Quoting Aczel (2007, p. 13):

The mountain resort town of Le Chambon-sur-Lignon, in a wooded area at an elevation of 3,000 feet in central France south of Saint Etienne, had been transformed into a stronghold of the French resistance and became a haven for the few Jews and other persecuted people who could find their way here. Virtually the entire population of this town actively hid Jews from their Nazi persecutors. The force behind this amazing countercurrent in the generally anti-semitic and antiforeign atmosphere of wartime France was one man: the Protestant pastor André Trocmé (1901 – 1971).

Trocmé was a Huguenot, and was born in northern France near the Belgian border. He studied for a time in the United States, and in New York met Magda Grilli, of Italian and Russian origins, who would become his wife. When he was sent to be the parish priest of Le Chambon, he began to preach tolerance, and his teachings were well received by the local Protestant population, which had been attuned to rebellion against authority ever since the revocation of the Edict of Nantes in 1684. [source] These people had a history of siding with the persecuted, and saving those the authorities were hunting down for deportation and execution. The people of Le Chambon-sur-Lignon literally risked their own lives daily in order to save the Jews living and hiding among them.

But life continued to be dangerous, and there were frequent roundups of Jews by the Nazis. Grothendieck later described how he often had to escape into the woods every time the Nazis were approaching, and hide out for several days at a time, with little or no food or water. [source]

Alexander attended the local school, the Collège Cévenol, from which he eventually earned his baccalauréat, which would entitle him to enrol at a French university. His education in Le Chambon, and earlier at Mende, was spotty at best and lacked both continuity and depth. But the boy had a strong ambition, and he had a special affinity for mathematics. In addition to the fact that the teaching at these small schools in wartime France was not good, the textbooks were inadequate.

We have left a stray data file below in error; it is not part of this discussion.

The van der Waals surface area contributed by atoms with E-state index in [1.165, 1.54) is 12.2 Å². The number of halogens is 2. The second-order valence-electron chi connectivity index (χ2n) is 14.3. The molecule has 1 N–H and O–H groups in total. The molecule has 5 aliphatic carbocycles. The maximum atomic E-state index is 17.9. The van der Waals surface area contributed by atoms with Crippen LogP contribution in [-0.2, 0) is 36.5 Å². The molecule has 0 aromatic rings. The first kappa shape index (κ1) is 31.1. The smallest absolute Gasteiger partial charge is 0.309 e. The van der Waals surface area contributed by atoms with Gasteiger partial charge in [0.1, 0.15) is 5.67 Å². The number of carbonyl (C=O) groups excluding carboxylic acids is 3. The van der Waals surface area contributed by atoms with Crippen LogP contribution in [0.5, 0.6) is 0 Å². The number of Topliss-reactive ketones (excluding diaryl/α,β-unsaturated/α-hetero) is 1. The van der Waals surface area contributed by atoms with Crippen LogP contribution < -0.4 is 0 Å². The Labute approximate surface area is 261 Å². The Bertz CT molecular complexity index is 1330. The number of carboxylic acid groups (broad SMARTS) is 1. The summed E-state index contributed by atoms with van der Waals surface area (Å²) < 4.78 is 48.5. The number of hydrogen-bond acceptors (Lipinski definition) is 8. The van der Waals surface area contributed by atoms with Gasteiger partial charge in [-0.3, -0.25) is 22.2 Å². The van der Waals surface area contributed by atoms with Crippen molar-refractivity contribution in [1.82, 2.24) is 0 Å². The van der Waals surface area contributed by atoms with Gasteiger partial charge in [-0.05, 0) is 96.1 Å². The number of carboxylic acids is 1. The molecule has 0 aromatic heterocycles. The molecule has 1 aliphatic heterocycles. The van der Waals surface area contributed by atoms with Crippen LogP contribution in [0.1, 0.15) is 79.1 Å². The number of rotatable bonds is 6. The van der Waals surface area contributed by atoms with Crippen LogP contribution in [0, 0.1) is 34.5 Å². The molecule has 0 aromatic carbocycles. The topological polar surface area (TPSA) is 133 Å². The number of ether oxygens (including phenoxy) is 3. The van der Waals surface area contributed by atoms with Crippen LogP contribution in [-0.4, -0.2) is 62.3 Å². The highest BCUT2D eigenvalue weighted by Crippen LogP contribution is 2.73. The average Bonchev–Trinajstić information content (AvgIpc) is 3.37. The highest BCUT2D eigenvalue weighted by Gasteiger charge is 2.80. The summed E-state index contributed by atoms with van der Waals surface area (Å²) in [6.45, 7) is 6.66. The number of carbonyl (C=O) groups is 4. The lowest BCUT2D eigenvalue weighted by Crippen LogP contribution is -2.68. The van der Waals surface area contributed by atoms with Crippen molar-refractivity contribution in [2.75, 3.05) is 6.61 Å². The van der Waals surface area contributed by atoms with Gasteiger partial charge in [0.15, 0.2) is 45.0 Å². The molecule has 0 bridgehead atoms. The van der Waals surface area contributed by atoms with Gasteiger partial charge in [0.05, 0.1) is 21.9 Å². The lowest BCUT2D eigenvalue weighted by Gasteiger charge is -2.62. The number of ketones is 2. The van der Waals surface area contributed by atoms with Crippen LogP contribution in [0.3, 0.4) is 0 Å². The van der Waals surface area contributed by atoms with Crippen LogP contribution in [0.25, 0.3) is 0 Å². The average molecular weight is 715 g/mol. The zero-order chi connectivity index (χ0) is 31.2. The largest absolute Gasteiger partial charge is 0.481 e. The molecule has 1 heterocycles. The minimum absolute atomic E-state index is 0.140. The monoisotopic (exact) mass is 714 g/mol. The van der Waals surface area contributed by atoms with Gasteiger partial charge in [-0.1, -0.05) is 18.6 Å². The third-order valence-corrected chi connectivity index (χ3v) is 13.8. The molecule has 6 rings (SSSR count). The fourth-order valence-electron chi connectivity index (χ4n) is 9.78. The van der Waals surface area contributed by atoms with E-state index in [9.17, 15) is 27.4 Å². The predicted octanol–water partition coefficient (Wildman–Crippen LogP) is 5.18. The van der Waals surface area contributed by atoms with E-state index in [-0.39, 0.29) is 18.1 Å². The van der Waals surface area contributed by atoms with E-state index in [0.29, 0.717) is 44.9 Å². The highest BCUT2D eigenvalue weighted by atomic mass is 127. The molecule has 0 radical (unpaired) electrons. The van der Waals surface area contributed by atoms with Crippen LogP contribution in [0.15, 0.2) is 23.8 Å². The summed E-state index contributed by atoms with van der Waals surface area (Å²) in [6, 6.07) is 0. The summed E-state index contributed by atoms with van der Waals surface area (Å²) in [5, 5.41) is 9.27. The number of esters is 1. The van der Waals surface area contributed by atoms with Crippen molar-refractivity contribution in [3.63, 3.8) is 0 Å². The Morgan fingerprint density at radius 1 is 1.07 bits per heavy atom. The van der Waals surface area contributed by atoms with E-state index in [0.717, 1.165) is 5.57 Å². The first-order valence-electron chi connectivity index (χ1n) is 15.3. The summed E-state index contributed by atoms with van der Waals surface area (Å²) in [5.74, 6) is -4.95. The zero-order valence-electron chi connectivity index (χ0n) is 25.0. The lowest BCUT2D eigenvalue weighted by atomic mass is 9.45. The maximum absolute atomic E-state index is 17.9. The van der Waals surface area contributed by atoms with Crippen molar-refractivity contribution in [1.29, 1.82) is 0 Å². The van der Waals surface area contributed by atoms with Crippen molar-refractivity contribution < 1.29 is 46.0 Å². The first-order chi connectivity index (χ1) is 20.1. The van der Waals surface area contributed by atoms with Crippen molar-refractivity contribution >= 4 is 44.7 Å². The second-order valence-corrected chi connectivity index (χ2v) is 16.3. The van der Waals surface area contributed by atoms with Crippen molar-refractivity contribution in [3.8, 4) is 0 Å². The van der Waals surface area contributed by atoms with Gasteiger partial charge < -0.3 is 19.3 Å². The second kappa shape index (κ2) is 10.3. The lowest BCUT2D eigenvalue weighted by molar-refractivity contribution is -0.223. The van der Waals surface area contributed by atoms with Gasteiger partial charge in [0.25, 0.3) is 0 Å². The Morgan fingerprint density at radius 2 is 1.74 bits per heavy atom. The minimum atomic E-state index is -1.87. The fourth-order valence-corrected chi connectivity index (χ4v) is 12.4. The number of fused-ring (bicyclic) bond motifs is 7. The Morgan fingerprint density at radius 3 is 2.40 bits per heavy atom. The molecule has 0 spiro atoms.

The young student found the problems in the mathematics textbooks so repetitive and trite that he stopped using them. What bothered him the most, however, was the fact that the problems in the book appeared as if out of thin air – with no reason or motivation behind them. He felt that these problems did not illuminate the material but rather were arbitrary and senseless. He therefore made up his own problems, and then spent many hours solving a problem that interested him, ignoring everything else.

What most concerned Grothendieck was the fact that none of his mathematics texts at the Collège Cévenol gave a good definition of length, area, and volume. Thus, at a high school in a village near a concentration camp, a young boy was concerned with mathematical problems that were far above the level and the place and that were, indeed, not “pulled out of thin air” as the problems in the textbooks seemed, but had an important grounding in the real world. The boy Alexander Grothendieck was interested in the theory of measure, even though he could not have known it by that name at this time.